Current Concepts in Pediatric Orthopedics

Siddhartha Sharma*, Nirmal Raj Gopinathan
Postgraduate Institute of Medical Education and Research, Department of Orthopedic Surgery, Chandigarh, India 160012

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© 2017 Sharma and Gopinathan

open-access license: This is an open access article distributed under the terms of the Creative Commons Attribution 4.0 International Public License (CC-BY 4.0), a copy of which is available at: https://creativecommons.org/licenses/by/4.0/legalcode. This license permits unrestricted use, distribution, and reproduction in any medium, provided the original author and source are credited.

* Address correspondence to this author at the Postgraduate Institute of Medical Education and Research, Department of Orthopedic Surgery, Chandigarh, India 160012; E-mail: sids82@gmail.com

The term orthopedics has been derived from the French word ‘orthopedie’, which was coined by the French physician Nicolas Andry de Bois-Regard and literally means ‘straight child’. In 1742, Andry published his book titled ‘L’orthopédie ou l’art de prévenir et corriger dans les enfants les difformités du corp’, which was later translated into English as ‘Orthopaedia or the art of correcting and preventing deformities in children’ and became an immediate success [1]. Over time, orthopedics has seen giant leaps in all areas, and many subspecialties have emerged, including traumatology, spinal disorders, arthroplasty, arthroscopy, hand surgery as well as foot and ankle disorders. However, management of orthopedic disorders in the pediatric age group continues to pose a significant challenge. It has been often quoted that children are not small adults, and although children can be afflicted by the same spectrum of disorders as adults, the principles of management and outcomes are very different from adults. Perhaps the biggest challenge in pediatric orthopedics is to obtain a good long-term outcome.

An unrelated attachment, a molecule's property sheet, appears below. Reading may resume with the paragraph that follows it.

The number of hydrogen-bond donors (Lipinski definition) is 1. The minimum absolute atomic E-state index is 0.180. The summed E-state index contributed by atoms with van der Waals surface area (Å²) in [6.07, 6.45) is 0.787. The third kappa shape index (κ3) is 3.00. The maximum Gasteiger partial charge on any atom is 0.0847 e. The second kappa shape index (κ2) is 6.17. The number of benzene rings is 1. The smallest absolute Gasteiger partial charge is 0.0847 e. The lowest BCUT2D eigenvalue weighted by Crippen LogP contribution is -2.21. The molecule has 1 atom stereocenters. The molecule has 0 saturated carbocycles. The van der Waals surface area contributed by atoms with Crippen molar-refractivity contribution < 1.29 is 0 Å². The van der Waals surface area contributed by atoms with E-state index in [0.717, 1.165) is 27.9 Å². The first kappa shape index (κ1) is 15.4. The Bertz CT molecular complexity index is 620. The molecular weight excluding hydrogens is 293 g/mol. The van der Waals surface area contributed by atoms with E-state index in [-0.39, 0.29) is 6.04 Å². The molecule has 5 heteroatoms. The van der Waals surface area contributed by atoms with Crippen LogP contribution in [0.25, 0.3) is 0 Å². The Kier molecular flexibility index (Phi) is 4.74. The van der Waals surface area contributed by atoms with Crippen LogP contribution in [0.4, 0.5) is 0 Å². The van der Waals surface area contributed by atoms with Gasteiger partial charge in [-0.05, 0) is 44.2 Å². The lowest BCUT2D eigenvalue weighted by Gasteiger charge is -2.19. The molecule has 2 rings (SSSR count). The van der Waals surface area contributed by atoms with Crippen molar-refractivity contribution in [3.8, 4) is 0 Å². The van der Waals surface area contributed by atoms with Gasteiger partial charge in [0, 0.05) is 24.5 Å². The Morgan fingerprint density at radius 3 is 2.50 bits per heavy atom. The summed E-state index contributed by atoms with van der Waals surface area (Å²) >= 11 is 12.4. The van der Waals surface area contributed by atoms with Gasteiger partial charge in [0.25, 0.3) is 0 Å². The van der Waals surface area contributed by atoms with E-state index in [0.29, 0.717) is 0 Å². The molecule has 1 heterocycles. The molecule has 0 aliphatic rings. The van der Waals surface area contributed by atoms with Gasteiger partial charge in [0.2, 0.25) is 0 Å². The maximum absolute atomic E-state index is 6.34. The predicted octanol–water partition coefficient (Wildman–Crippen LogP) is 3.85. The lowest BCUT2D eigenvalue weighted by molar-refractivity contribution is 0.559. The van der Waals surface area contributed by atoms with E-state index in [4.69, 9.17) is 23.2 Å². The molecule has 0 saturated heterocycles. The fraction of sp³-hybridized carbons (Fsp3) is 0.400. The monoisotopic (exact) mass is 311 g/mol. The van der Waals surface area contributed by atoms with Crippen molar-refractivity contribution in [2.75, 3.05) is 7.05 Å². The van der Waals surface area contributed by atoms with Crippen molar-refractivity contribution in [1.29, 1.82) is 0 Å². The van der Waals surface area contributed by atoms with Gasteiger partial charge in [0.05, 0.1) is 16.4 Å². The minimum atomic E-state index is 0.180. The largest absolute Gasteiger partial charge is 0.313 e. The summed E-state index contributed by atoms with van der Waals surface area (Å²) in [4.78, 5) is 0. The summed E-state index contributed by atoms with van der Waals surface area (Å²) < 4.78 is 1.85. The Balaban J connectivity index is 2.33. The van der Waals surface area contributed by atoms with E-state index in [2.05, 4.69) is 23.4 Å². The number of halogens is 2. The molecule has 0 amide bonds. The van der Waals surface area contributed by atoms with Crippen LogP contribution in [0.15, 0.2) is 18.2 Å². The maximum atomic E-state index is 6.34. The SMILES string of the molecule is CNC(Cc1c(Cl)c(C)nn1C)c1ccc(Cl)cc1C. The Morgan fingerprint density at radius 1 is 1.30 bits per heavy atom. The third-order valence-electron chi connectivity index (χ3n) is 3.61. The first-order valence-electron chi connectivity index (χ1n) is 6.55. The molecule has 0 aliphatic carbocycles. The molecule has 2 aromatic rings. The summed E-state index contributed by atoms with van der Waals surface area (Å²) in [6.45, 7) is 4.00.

What may seem like a rational treatment for a child in short-term may often prove to be ineffective or even counter-productive at long-term follow-up. Fortunately, pediatric orthopedics rests on the shoulders of giants like Mihran O. Tachdjian, Robert Salter, Walter Blount, Lynn T Staheli, John A. Herring and many others. As our understanding of pediatric orthopedics continues to evolve, it is imperative that orthopedic surgeons should develop an in-depth understanding of problems unique to the pediatric age group so as to provide the best treatment options. For some problems, all that may be necessary is observation and reassurance, as may be case for intoeing [2] and flexible flatfoot [3].

This special issue of the open orthopedics journal is devoted to some of the important musculoskeletal conditions in children and covers pediatric fractures, Perthes disease, pediatric anterior cruciate ligament injuries and congenital scoliosis. The editors hope that the articles would benefit orthopedic trainees, general orthopedic surgeons and pediatric orthopedic surgeons alike.


[1] Kohler R. Nicolas Andry de Bois-Regard (Lyon 1658-Paris 1742): the inventor of the word orthopaedics and the father of parasitology. J Child Orthop 2010; 4(4): 349-55.
[2] Talley W, Goodemote P, Henry SL. FPINs clin inquiries: managing intoeing in children. Am Fam Physician 2011; 84(8): 937-44.
[3] Halabchi F, Mazaheri R, Mirshahi M, Abbasian L. Pediatric flexible flatfoot; clinical aspects and algorithmic approach. Iran J Pediatr 2013; 23(3): 247-60.